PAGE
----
"You might have called us the Mainstream of Progressiveness"

An interview with Joachim Schäfer, co-founder of the German Seventies Prog Rock Band Kin Ping Meh

by Frank Gingeleit

From Aural Innovations #24 (July 2003)

There was a short period of time in the early Seventies when a couple of German Rock Bands laid the fundamentals of what is still regarded as a special source of experimentalism and progressiveness in contemporary popular music. The so called Krautrock continued to be a style building factor for the development not only of Progressive Rock but also of Techno, Punk and even Grunge. The band names mentioned in this context are usually Can, Tangerine Dream, Amon Düül, Guru Guru, Neu! and Kraftwerk. But the early Seventies were also a period when the music and entertainment industry tried to find out how this new kind of music might be commercialized - by any means: records, fashion, film music, jingles for radio and TV commercials, and in general as some kind of a "soundtrack" of that time. One of the German Rock Bands trapped in this process of commercialization of Progressive Rock for a while were Kin Ping Meh from Mannheim in South Western Germany. Their carreer started when they won a series of band contests, which led to a record contract, their appearence in a movie about the teasing jokes of German high school students and to perform as a supporting act for bands like The Hollies, Golden Earring and others. Kin Ping Meh’s "heavy progressive riffing" is still appreciated by some (Dag Erik Asbjornson in his book "Cosmic Dreams at Play - A Guide to German Progressive & Electronic Rock", Oslo, 1995, for example) but quite a few contemporary reviewers of their records and concerts regarded them as well-behaved, upright and petty. But on the other hand, they did a lot for the proliferation of early Progressive Rock not only in Germany. Their first single was published in the US before it was released in Germany, and the four-CD-reissue "Fairy Tales & Cryptic Chapters" adds their early tunes and performances to the "historical body" of Progressive Rock. While writing this article I received an email by a young lady from somwhere in the US, in which she asked me whether I might be able to help her with some lyrics of Kin Ping Meh. What this was about is interesting enough that I’ll add this story within the story as an anecdotal illustration answering the question "Does German Progressive Rock of the Seventies still play a role in everyday life of the third millenium?" (see the link at the end of the interview).

Kin Ping Meh was founded in late 1969 by Werner Stephan and Joachim Schäfer. For a while Schäfer was the leading figure of Kin Ping Meh, their spokesman and philosophical mastermind. Though he left the band before their first LP release, he’s a serious and reliable witness of the "early days". After Kin Ping Meh he had a carreer as a singer/songwriter with songs in German. Two of his tunes of that period in the late Seventies are still known by almost everybody in Germany - popular songs in the best sense of the word ("Badetag" and "Damenwahl" for German readers of this article). Later he was successful with a couple of funny songs about his hometown Mannheim in the local dialect that made him a part of the folklore of this city. And he survived in the music business. He’s the owner of a studio for music and language recordings for commercial and educational purposes, and adding synchronisations and soundtracks to movies. And he is a successful composer and producer of sophisticated music for computer and video games sold all over the World. The last step in his career as a producer so far is a new CD series dedicated to the Mannheim school of classical music. The first issue of this series has just been released and carries two quintets by Wolfgang Amadeus Mozart who was a citizen of Mannheim for a couple of years.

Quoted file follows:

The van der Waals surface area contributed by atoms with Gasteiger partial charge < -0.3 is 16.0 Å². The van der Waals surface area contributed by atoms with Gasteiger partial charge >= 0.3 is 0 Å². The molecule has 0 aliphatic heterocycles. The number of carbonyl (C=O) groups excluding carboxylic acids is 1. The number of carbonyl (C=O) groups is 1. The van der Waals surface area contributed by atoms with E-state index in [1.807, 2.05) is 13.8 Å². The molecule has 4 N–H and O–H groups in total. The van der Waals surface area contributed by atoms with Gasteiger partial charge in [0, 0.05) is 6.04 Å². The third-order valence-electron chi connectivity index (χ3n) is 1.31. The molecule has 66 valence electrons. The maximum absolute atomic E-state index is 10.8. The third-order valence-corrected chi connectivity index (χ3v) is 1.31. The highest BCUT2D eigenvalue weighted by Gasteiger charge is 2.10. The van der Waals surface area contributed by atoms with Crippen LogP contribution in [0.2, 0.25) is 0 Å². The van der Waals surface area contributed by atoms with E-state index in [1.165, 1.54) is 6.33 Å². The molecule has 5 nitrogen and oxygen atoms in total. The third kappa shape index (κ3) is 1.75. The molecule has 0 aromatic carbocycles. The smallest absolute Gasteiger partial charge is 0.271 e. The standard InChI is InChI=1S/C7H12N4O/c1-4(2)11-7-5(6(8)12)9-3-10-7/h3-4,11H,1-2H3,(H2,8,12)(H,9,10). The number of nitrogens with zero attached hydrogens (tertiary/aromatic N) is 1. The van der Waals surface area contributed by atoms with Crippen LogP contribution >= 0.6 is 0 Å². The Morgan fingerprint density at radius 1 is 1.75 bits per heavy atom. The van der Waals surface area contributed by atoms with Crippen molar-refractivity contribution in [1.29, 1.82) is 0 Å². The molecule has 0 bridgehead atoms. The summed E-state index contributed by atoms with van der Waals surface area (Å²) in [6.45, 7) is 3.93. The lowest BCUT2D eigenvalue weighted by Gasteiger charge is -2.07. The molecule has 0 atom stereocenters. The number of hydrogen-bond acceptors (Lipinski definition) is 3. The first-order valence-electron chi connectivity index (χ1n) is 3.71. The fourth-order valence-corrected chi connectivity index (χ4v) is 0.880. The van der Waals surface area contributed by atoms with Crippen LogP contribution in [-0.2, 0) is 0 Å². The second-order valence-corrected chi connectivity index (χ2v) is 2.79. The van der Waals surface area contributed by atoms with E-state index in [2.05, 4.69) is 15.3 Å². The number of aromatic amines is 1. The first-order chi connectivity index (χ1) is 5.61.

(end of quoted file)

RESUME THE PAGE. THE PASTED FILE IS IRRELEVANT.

Frank Gingeleit (FG): How did you start becoming a musician?

Joachim Schäfer (JS): I was the son of a musician and private music teacher. In Mannheim, Germany, where I was born and grew up you were going "to Schäfer" when your child wanted to learn - or was to learn - an instrument. And my father was my first piano teacher as well. But when the Beat music came up I completely lost interest in classical music and started to learn guitar. I left high school before graduation (the German type of high school called "Gymnasium" that combines high school and college education and enables you to go to university - F. G.) and started an apprenticeship as a piano builder at the Bechstein company. But I never worked in this profession as I was always crazy about Beat music and becoming a musician. In my mind I had already founded Kin Ping Meh during the time of my apprenticeship when I had to stay at a hospital for a while due to a car accident.

FG: As Kin Ping Meh was not your first band, let’s get a bit chronological.

JS: When I was 13 years old I knew that Beat music would become my kind of music as a musician. When I was 16 years old another door opened when I saw Jimi Hendrix in a TV afternoon show called "Beat Club". This really was a revolution. At that time the band I was playing in were the Thunderbirds. We were rehearsing two to three times a week and we usually had two shows a week. Our repertoire were Beat tunes by others, mainly British bands. Sometimes we heard one of their tunes on the radio in the morning and played it at a show in the evening. We were quite successful with this and in 1966 we won the title "German Beatmaster" in a nationwide competition. As I said I had the idea for Kin Ping Meh in my mind already at the time of my apprenticeship. But it lasted until 1969 when Werner Stephan and I founded Kin Ping Meh. We started with about twelve tunes of our own and like with our Beat bands - the mentioned Thunderbirds in my case and Take Five for Werner - we immediately started to play in band contests - and won them all. It was the time of the broadest proliferation and popularity of progressive music - there was even a Song version of Black Sabbath’s "Paranoid" in German - and everybody was looking for "Germany’s best band". Among those were a yellow press weekly together with a film distributor. When we had won their band contest we were playing in a couple of popular movies together with German TV and movie stars of that time. We not only supplied the music but we were to be seen playing on the screen. This again led to a record contract with Polydor, one of the leading record companies of that time, and we recorded our first single release "Everything My Way" for them. After the release of that record we were playing almost everywhere and we experienced all the heights and depths of a touring band. We spent one night in a first class hotel in Berlin and the next one in a youth hostel in Bremen...